Research & Data 3 minutes, 57 second read Mark Johnson, Editor, Just.Marketing
A survey of 500 UK business decision makers by software and digital asset management specialist Bright has found that the majority, 64%, are planning to focus on branding and PR in the post-lockdown recovery marketing mix.
Unsurprisingly, digital transformation is also deemed to be crucial; 57% state that content management systems and 59% indicate that website enhancements will be high on the agenda.
A combination of needing to re-establish interrupted connections with customers, accelerate digital transformation plans and continue long-term brand building are driving these initiatives, respondents to the survey have told Just.Marketing.
|64%||branding and PR will be crucial in the months ahead|
|59%||investing in website enhancements|
|57%||focusing on content management systems|
|57%||pursuing growth-led and social media campaign strategies|
|55%||looking at CRM|
Why branding and PR?
For Jessica Banham, Group Marketing & Brand Manager at £1.6 billion civil engineering firm Aarsleff, companies are turning to PR and branding to control the narrative around their business and sector as well as maintain reputation.
One of the 500 respondents to the survey, which included CEOs, MDs, directors and senior-middle management across a range of industries, Jessica says, “I think it’s become expected that leaders in all industries must embrace an entrepreneurial mindset to not only stand out from the competition but to survive.
“Branding and PR allows us to take control of the narrative instead of leaving the door open for other people to make assumptions. Both help to build a positive reputation for our business.”
As companies re-acclimatize during the next phase of covid recovery, there will also be an element of learning what works and what doesn’t under the new conditions.
Graeme Nash, Director of Marketing, Tea Venture/NOVELTEA, told Just.Marketing that his team will remain flexible with an eye on both short- and long-term branding objectives.
He says, “There are some great media opportunities available to brands at the moment but we’ll continue to focus on what works well for us and our customers and give particular attention where we feel we can drive strong returns.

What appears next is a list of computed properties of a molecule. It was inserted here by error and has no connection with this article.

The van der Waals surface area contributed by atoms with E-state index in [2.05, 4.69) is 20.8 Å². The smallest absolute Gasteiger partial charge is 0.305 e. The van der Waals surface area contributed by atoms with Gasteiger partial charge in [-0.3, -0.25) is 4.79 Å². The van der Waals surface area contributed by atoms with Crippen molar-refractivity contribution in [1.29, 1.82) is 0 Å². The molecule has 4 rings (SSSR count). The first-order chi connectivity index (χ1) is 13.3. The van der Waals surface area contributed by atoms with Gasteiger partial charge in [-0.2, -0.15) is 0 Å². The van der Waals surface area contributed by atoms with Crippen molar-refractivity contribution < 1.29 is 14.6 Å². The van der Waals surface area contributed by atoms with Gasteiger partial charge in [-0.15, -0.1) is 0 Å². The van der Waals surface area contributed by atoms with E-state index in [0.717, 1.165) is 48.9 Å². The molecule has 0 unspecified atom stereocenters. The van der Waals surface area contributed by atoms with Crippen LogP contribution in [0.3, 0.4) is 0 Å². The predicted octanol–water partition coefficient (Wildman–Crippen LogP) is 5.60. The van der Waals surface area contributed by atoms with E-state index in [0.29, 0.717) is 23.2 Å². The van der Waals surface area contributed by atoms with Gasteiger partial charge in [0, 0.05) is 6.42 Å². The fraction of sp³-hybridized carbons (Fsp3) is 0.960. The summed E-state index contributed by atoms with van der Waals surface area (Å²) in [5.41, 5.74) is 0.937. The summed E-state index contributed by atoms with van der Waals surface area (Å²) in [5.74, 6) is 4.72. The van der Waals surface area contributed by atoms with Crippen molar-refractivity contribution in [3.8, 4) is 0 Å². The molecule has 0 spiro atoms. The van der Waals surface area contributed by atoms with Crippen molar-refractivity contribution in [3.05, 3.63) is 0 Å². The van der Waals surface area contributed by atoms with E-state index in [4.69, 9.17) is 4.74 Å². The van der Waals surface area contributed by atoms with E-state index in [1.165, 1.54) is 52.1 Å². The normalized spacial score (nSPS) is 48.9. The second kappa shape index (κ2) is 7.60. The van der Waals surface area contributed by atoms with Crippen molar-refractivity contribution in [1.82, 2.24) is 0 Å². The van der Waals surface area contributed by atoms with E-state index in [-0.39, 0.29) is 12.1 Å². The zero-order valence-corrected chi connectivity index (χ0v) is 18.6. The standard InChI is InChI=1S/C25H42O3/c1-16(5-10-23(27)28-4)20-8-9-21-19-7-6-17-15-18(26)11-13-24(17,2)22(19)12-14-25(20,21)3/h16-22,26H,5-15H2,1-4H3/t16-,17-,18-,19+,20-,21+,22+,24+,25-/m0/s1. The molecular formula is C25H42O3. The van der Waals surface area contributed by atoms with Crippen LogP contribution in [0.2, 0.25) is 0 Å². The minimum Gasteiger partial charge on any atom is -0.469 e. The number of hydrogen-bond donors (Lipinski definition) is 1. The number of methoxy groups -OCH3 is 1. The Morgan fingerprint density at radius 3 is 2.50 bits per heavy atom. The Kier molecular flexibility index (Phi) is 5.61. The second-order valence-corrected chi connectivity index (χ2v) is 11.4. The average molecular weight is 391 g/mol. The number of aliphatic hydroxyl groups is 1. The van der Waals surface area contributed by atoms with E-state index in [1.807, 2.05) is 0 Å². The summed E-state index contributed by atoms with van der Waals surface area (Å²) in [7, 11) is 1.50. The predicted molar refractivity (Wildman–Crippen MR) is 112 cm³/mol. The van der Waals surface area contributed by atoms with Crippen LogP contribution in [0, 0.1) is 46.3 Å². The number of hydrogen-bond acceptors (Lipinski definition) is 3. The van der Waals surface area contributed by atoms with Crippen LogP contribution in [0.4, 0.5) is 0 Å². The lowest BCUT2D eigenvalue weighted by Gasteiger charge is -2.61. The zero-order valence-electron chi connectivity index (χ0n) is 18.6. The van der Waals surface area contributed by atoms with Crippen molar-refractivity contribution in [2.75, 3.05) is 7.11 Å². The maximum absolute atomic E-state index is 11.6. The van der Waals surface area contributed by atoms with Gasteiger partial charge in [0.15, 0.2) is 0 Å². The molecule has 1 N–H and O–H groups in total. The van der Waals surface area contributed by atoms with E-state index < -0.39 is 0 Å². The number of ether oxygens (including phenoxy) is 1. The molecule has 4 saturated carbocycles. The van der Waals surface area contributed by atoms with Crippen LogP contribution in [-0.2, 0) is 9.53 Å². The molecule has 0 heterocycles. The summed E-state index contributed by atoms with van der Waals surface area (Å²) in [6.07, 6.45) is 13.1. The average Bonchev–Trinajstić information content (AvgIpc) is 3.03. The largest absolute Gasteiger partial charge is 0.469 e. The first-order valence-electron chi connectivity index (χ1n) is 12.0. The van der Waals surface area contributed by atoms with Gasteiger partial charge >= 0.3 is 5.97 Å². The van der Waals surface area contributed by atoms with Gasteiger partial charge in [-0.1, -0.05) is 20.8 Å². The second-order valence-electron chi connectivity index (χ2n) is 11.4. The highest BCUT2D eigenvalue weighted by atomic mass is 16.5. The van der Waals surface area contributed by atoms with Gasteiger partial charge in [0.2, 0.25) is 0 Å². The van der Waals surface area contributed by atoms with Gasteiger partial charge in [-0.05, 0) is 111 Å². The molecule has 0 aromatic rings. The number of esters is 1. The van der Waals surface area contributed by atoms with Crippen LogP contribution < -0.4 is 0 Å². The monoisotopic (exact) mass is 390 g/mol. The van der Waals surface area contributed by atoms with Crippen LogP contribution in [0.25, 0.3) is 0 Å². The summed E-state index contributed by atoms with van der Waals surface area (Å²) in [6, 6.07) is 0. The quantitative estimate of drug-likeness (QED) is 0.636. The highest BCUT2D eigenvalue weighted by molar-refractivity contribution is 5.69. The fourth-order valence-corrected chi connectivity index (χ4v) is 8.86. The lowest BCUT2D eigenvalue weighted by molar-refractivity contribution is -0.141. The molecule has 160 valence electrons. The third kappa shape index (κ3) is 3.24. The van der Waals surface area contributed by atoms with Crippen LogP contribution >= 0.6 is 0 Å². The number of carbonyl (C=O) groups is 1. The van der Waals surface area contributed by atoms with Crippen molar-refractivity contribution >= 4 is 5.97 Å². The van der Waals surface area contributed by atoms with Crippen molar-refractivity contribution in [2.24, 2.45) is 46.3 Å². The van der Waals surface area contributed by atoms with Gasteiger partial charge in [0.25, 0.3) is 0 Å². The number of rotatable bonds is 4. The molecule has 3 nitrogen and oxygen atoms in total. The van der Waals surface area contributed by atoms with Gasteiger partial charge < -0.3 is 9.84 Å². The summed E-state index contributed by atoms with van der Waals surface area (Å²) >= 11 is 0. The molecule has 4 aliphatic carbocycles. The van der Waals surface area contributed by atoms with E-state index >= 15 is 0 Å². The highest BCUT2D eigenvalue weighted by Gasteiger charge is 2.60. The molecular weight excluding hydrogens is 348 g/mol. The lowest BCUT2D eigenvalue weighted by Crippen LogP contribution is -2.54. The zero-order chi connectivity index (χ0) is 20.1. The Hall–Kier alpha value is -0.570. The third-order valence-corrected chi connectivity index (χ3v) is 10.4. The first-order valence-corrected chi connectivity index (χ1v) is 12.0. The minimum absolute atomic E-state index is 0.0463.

“We’re also conscious that we don’t lose sight of how we build our brand over the longer term. It would be easy just to focus on what is happening now, but we’re invested in building the brand for the future and it is important that we continue to do the right things to enable that.”
More than half will invest in CRM
The research found that 55% consider CRM activities to be important. So significant has the disconnect between companies and customers been that even small, family-owned businesses like pubs, have been alerted to its value and are accelerating plans to invest in it.
Independent pub and restaurant The Bricklayers Arms in Sevenoaks, Kent, is planning to use branding and PR as well as CRM to connect with customers who have been remote for the past few months.
The pub’s Director, Andy Hogg, says, “CRM is the focus for us at the moment – we always had it on our ‘to do list’, but now we need it and we are starting almost from scratch. Our current customers will be easiest to sell to, hence why this is the primary focus, but we also need to then think about how we get our brand into the wider market and indeed, our products too.”
Growth-led strategies rise, for some
The survey also revealed growth-led strategies and social media campaigns are central to the thinking of UK businesses, with 57% of leaders expressing these as areas of importance. But not all companies will be investing in new business.
Jane Hales, Managing Partner, Sapio Research, a marketing research agency, says, “While we have been fortunate in maintaining and strengthening existing client relationships, I think it’s going to be a little while yet before people will want to move away from existing relationships and try new partners. So new business is going to remain tough for quite some time as trust with prospects is developed.”
A similar strategy, focused on CRM, is being rolled out by marketing services firm ResponseTap says Nick Ashmore, the company’s VP Marketing.
“We expect it’ll be easier to drive incremental revenue from selling more services to existing customers rather than winning new ones, so our focus will be on CRM led campaigns,” says Nick.
The areas of investment highlighted by the survey illustrate the types of marketing challenges faced by firms across many sectors.
Graeme Nash says that for marketers, “Keeping close to what is happening to customers and what is going on in their minds will be the biggest challenge in the coming months. As we move through the next stage of this crisis, the ability to remain agile and adapt to quickly changing circumstances, and spotting opportunities, is going to be a big determining factor in both short and long-term success.”